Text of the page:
NASA Reveals Spectacular, Terrifying Images and Videos of Hurricane Dorian From Space

NASA and the National Oceanic and Atmospheric Administration (NOAA) have released several spectacular and terrifying images of Hurricane Dorian captured from space.

In the past few days, the two agencies have been monitoring the hurricane, providing fascinating insights into the storm's terrifying power.

American astronaut Christina Koch—who is currently resident on the International Space Station (ISS)—captured these photos from an altitude of around 250 miles above the Earth early on Monday morning, revealing the vast scale of the storm as it battered the Bahamas.

#HurricaneDorian as seen from @Space_Station earlier today. Hoping everyone in its path stays safe. pic.twitter.com/6vejLDPJHF

— Christina H Koch (@Astro_Christina) September 2, 2019

The image below shows infrared observations collected by the NOAA-20 satellite, which circles our planet from pole-to-pole, crossing the equator about 14 times every day. The satellite observed the hurricane at 2:13 a.m. EDT on Monday. According to NASA, this observation is a "classic presentation of a strong hurricane, with nearly symmetrical circulation."

Hurricane Dorian
NOAA-20 observed Hurricane Dorian at 2:13 a.m. EDT on the extreme western edge of the scan. NASA/NOAA/UWM-SSEC-CIMSS/William Straka III

The next image—which is also based on data collected by NOAA-20 at 2:13 a.m.—shows the general structure of the storm, as well as areas where lighting strikes are occurring.

Hurricane Dorian
The Day Night Band on the NOAA-20 satellite showed the general structure of the storm with some lightning streaks. Also the lights from the capital city of Nassau, the Bahamas, could be seen scattering light through the clouds, which were relatively thinner as compared to areas nearer the eye of the storm. NASA/NOAA/UWM-SSEC-CIMSS/William Straka III

At 3:03 a.m. EDT that same day, the NOAA/NASA Suomi NPP satellite made further infrared observations, revealing the storm's eye in fine detail as it hovered over Grand Bahama as a Category 5 hurricane.

Hurricane Dorian, eye
NASA/NOAA’s Suomi NPP satellite image provided a very clear, very detailed image of Dorian’s eye in this image taken on September 2, 2019 at 2:13 a.m. EDT. NASA/NOAA/UWM-SSEC-CIMSS/William Straka III

On Monday, Dorian's inner core was producing between 6 and 14 inches of rain, according to NASA, a process that is revealed in the map below provided by the space agency's Global Precipitation Mission. To produce this map—which shows the accumulation of rain in the area—a NASA algorithm known as IMERG combined observations from several satellites.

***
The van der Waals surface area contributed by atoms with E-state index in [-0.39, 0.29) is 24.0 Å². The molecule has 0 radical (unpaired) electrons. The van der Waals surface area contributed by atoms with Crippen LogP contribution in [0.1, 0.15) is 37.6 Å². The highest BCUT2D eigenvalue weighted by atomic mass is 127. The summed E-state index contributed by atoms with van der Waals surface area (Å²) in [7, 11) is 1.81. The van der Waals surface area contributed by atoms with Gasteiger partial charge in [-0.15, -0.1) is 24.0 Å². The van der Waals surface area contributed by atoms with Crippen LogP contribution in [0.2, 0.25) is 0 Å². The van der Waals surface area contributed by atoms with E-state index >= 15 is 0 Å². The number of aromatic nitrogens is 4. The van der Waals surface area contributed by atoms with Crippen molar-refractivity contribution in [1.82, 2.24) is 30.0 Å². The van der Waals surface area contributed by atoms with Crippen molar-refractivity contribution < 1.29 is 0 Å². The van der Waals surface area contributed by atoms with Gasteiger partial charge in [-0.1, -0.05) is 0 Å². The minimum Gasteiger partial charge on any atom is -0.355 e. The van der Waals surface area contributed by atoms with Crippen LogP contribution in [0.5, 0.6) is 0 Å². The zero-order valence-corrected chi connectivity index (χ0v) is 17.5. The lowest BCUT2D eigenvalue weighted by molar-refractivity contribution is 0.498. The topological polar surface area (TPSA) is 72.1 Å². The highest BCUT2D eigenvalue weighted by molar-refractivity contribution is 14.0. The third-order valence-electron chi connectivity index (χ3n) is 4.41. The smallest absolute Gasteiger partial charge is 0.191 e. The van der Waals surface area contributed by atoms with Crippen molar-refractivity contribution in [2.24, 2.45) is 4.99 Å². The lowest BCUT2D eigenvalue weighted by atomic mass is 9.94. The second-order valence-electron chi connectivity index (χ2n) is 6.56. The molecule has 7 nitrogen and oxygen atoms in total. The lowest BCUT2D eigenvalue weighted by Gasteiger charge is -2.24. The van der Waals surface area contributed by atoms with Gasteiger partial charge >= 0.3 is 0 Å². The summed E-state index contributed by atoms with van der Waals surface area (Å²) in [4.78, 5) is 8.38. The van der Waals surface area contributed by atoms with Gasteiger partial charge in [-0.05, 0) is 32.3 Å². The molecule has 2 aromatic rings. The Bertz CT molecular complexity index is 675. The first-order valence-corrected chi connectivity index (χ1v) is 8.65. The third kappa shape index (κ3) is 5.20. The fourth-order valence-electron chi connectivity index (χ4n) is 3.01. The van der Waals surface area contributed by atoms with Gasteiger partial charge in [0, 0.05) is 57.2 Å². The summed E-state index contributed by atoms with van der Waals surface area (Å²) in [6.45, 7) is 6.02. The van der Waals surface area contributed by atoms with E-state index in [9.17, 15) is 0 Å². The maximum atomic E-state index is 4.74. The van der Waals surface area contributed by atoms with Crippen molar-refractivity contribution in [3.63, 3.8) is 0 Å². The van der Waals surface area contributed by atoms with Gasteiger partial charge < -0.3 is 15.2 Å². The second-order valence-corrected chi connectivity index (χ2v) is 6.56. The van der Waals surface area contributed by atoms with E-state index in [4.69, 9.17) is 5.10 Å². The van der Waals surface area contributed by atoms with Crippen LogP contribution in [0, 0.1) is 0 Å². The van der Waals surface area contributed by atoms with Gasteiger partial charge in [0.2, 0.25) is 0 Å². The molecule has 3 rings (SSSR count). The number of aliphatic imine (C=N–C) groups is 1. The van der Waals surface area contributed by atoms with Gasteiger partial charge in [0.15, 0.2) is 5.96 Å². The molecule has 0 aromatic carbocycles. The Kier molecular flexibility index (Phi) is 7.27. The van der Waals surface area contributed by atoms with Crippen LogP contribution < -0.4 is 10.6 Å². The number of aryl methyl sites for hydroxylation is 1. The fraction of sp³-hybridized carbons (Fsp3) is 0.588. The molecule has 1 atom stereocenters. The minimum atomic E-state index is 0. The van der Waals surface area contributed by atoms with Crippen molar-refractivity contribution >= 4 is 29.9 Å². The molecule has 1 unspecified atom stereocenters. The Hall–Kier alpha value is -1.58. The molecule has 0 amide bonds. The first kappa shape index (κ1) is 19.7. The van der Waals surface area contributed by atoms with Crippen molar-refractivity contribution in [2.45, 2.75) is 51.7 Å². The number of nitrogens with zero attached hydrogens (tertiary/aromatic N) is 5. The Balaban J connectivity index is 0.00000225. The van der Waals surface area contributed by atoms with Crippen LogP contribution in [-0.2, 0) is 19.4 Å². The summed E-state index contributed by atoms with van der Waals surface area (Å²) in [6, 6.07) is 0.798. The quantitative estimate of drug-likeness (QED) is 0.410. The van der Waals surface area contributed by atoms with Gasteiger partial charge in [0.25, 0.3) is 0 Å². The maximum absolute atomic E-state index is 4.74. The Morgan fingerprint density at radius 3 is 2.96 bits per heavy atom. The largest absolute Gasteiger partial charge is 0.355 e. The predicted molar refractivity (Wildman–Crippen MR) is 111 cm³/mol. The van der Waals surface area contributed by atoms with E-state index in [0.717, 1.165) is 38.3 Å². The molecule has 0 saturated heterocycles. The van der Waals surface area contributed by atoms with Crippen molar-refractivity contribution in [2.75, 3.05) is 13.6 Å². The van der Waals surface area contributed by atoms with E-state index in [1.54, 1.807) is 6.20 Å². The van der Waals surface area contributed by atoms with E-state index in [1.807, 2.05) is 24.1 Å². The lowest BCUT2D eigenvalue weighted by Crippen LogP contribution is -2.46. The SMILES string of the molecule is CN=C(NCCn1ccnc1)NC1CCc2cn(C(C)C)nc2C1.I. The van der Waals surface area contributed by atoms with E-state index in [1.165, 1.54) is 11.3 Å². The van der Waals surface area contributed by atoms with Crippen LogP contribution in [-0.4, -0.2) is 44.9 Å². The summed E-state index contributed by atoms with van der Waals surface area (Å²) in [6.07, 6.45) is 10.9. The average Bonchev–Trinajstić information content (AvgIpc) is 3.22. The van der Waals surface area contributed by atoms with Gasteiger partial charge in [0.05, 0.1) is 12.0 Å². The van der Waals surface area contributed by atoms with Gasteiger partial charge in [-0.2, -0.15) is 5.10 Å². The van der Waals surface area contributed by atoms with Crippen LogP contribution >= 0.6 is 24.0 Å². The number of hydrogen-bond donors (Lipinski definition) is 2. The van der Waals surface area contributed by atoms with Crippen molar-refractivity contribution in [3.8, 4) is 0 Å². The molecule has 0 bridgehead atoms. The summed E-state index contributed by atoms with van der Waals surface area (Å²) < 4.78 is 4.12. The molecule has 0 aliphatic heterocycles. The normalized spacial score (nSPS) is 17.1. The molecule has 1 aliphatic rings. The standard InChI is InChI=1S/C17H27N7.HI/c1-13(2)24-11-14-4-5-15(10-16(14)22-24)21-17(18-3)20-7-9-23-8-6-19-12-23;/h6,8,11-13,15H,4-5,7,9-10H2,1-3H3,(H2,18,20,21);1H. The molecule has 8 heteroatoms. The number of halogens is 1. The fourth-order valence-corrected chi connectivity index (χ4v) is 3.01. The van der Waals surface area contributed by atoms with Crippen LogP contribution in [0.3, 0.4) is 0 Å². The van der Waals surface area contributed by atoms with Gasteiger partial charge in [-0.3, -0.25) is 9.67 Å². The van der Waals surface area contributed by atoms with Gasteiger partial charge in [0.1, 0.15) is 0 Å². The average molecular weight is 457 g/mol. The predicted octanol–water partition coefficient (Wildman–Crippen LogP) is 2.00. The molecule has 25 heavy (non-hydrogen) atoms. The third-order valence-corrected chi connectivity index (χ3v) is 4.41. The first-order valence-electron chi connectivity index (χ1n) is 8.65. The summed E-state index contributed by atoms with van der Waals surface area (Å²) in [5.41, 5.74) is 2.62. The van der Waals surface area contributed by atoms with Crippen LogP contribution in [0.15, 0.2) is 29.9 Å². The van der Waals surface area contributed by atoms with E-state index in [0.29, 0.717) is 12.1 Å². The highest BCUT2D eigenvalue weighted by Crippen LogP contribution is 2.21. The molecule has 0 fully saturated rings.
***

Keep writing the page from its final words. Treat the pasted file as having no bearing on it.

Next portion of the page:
Hurricane Dorian, rainfall
These rain estimates come from the NASA IMERG algorithm, which combines observations from a fleet of satellites, in near real time, to provide global estimates of precipitation every 30 minutes. The storm-total rainfall at a particular location varies with the forward speed of the hurricane, with the size of the hurricane’s wind field, and with how vigorous the updrafts are inside of the hurricane’s eyewall. NASA Goddard

Finally, cameras on the outside of the ISS captured this spectacular—albeit sobering—video of Dorian at 11:27 a.m. EDT on Monday as it was crawling at speeds of just one mile per hour over the northwestern Bahamas.

Cameras outside the station captured views at 11:27 a.m. ET on Sept. 2 of #HurricaneDorian over the northwestern Bahamas. The @NWSNHC said Dorian was almost stationary, moving toward the west at just 1 mile an hour just over 100 miles east of West Palm Beach, Florida. pic.twitter.com/b6ph2teoIZ

— Intl. Space Station (@Space_Station) September 2, 2019

Hurricane Dorian continues to batter the Bahamas after causing catastrophic damage and killing at least five people, although it has now weakened slightly to a Category 3 storm with maximum sustained wind speeds of 120 miles per hour.

The hurricane is now practically stationary, hovering above the island of Grand Bahama—which will only exacerbate the damage being done on the ground—but forecasters say that it will move "dangerously close" to the Florida east coast late today before tracking northeast, skirting the coasts of Georgia, South Carolina and North Carolina through midweek.

As of 2 a.m. EDT, Dorian was located about 30 miles northeast of Freeport on Grand Bahama and 100 miles east of West Palm Beach, Florida. The storm has equaled the record for the most powerful Atlantic hurricane ever to make landfall in the Bahamas—tying with the Labor Day hurricane of 1935—the Associated Press reported.

Hurricane Dorian, eye
An image taken from the International Space Station showing the eye of Hurricane Dorian from space. Christina Koch/NASA